Two Bulawayo youth-focused organisations have launched a research project to come up with interventions to eradicate Vuzu parties that have taken the city by storm.
Vuzu parties can be described as wild parties which are attended mostly by teenagers where they engage in alcohol, drug and substance abuse and end up voluntarily or involuntarily engaging in sexual activities with various partners.
AIDS Healthcare Foundation (AHF) Zimbabwe in partnership with Grassroots Soccer said the research project was inspired by the need to unravel what happens at these wild orgies which are mostly held at secret locations.
“This is a social sciences laboratory were we need to brainstorm on what we have to do and that is exactly the essence of why we are gathered here, we want to launch the Vuzu research project to try and understand what is really happening on the parties,” said AHF Prevention Manager Dr. Clever Taderera at the launch in Gwabalanda.
He added that the main aim is to explore the cause of Vuzu parties among adolescents in the city.
“The topic of our research is exploring the practice of Vuzu parties among young people in Bulawayo, Vuzu parties is a phenomenon that has transformed itself over time and when we tried to look around and review it we are not really sure when it started,” he said.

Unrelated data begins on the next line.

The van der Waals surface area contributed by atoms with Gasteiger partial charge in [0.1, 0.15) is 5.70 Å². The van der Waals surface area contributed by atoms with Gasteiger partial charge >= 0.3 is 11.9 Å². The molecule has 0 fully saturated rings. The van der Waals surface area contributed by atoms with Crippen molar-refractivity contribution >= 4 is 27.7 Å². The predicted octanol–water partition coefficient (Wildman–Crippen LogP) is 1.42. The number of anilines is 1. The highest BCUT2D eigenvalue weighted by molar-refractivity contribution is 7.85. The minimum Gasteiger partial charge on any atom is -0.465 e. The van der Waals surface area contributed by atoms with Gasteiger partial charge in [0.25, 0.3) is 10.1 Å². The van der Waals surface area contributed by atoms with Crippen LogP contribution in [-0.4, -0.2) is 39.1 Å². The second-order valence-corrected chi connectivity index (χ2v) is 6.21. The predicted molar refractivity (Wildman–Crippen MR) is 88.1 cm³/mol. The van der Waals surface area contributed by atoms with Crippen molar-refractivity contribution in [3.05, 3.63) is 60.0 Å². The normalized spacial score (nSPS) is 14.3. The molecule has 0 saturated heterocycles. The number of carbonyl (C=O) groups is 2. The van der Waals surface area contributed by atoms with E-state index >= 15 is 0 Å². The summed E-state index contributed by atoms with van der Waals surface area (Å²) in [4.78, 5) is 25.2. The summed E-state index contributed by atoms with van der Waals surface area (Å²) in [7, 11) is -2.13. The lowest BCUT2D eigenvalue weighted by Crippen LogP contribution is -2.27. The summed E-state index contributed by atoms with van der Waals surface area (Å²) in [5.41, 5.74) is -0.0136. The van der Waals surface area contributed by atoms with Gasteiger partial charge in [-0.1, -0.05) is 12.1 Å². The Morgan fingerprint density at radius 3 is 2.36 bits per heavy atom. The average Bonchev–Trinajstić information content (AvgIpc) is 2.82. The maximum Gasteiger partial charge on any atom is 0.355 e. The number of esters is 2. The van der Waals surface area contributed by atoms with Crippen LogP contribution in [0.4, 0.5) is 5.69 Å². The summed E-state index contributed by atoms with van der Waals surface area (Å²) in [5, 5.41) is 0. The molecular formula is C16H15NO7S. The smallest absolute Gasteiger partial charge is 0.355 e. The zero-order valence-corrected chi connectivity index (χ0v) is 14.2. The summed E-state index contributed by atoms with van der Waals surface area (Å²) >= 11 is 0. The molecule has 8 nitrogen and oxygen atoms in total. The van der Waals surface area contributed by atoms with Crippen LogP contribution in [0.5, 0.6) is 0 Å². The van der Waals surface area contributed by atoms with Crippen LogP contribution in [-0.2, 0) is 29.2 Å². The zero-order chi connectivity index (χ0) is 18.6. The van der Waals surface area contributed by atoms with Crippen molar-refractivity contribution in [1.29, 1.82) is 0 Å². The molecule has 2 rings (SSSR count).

The National Aid Council (NAC) Bulawayo Provincial Manager Sinatra Nyathi said as parents they are worried about Vuzu parties as they expose most youths to risks of contracting sexually transmitted infections.
“Globally HIV statistics are going down for all the age groups except for the young people and this is a sad thing because while we thought we were winning the battle the young people were starting to engage in a lot of issues that expose them to HIV and Aids,” said Nyathi.
Nyathi said the main challenge is that most of the young people who attend Vuzu parties were engaging in sexual activities without protection.
“While young people are indulging in sexual activities they do not know their statuses and remember we have a lot of young people who were born with HIV so they go around spreading it and contracting during such parties,” said Nyathi.
She added that international organisations became aware of these developments and began a project to end adolescent infection by the year 2020.
“According to Unicef in partnership with other international health and development partners they launched this program where they wanted to end Aids in the adolescent group, this global initiative established the 2020 target towards ending the Aids epidemic among adolescents by 2020,” she said.
“So remember we are already in 2020 and we do not know what we have done so far in terms of reaching our 2020 target but we want to focus on the young people.”